We have all felt the dread that comes from being cajoled into giving, such as when friends ask us to donate to their fundraisers. In these cases, we are more likely to give to avoid humiliation rather than out of generosity and concern. DON’T BE GUILTED INTO GIVING! This type of giving doesn’t lead to a warm glow feeling; more likely it will lead to resentment. Instead, set aside time, think about options, and make a choice aligned with values.
Serve When You Think You Should
This past weekend, Ginger and I joined several co-workers for a work day at The Road Home’s Palmer Court facility. Palmer Court is The Road Home’s permanent supportive housing development. Residents are working with case managers and volunteers to fully transition back into housing & the community. Single, married, families with children, young people, old folks, you name it, they are there working on their transition back into the community.
Neither Ginger or I had been to Palmer Court before. We responded because Chris Acton, President of the Board of Trustees for the Road Home, presented the opportunity where I work and I wanted to support the initiative. I didn’t actually know what to expect. As we pulled in, we joined several groups volunteering their time and effort this day. Our job was pretty simple: we would be cleaning: wiping down doors, hand railings, windows, and any surfaces that were in multiple common areas on three floors in multiple wings. The facility is large with over 200 units, so there’s easily 350+ people living here.
We interacted with several of the residents during the five hours we were there. Honestly, some of them just want to be seen. To be acknowledged. To see them as humans, as valuable people. Their challenges are different than mine. I’m fortunate not to be battling an addiction or a felony on my record or struggling with a mental illness. But we are much more similar than we are different. Like each one of them, I want to know that I matter. I want to believe that someone thinks I have value to offer society and my community. Like them, I want to belong. I want to know that if I’ve made a mistake, that there is forgiveness and an opportunity to start again.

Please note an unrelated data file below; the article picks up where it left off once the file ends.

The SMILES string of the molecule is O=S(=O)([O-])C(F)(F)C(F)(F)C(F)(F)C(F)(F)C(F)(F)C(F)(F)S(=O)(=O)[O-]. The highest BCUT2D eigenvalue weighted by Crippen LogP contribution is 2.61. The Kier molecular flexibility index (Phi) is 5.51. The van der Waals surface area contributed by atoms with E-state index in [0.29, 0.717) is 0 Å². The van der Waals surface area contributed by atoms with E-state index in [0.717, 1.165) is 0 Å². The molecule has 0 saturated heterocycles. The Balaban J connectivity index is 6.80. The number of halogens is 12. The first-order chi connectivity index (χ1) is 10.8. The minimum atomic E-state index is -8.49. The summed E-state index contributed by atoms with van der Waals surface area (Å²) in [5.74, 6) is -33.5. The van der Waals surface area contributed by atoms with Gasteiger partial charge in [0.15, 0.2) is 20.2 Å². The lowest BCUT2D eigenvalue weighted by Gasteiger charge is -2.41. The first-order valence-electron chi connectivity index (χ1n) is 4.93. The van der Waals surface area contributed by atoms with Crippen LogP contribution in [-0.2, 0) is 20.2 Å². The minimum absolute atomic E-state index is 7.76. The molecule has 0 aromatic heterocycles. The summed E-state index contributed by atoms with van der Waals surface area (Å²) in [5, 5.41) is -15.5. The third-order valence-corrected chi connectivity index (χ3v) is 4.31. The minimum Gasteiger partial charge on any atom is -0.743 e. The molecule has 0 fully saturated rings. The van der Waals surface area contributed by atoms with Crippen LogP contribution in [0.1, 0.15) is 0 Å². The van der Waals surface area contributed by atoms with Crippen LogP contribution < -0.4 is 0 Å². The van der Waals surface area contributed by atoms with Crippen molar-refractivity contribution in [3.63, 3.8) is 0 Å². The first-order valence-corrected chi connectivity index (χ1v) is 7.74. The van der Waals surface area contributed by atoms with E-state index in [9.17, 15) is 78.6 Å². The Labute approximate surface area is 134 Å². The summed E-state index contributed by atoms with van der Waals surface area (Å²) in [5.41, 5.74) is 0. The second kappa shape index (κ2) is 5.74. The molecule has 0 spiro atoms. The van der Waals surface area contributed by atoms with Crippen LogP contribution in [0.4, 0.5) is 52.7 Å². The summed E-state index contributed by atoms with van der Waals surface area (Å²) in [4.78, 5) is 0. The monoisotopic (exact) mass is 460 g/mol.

When we started, our work was unfamiliar. We didn’t know the other people on our team. We didn’t have relationship or connection. But we did have a common purpose: we were there to make a difference for those we were serving. At different points, I found myself thinking about my task: wiping a door, cleaning a window or washing a handrail. And it felt overwhelming.
Do It With Excellence
Some areas of the building need a lot more than a little cleaning. Many of the people need much more help than I can give. But here was my thought: I’m here to do a specific task. I’m going to do that task with excellence. I will take the task in front of me and do the best I can. I’m not going to skimp or do it quick. If this door was in my home, if I was looking out this window, or if I was using this handrail, then how much time would I take to clean it?
Love for each other makes it easy to serve each other. We serve because we love.
So I have a simple question for you today. Where could you serve? Where could you volunteer? Plan a contribution of your time – commit right now to do something for someone else. And set a date. Don’t let it go, just do it.
Great Quotes From This Episode:
“For it is in giving that we receive.” – Saint Francis of Assisi
“The sole meaning of life is to serve humanity.” – Leo Tolstoy
“We make a living by what we get; we make a life by what we give.” – Winston Churchill
Resources Mentioned In This Episode:
Jeremy C. Holm’s website
Time magazine article “The Secret To Happiness Is Helping Others”
The Road Home’s Palmer Court facility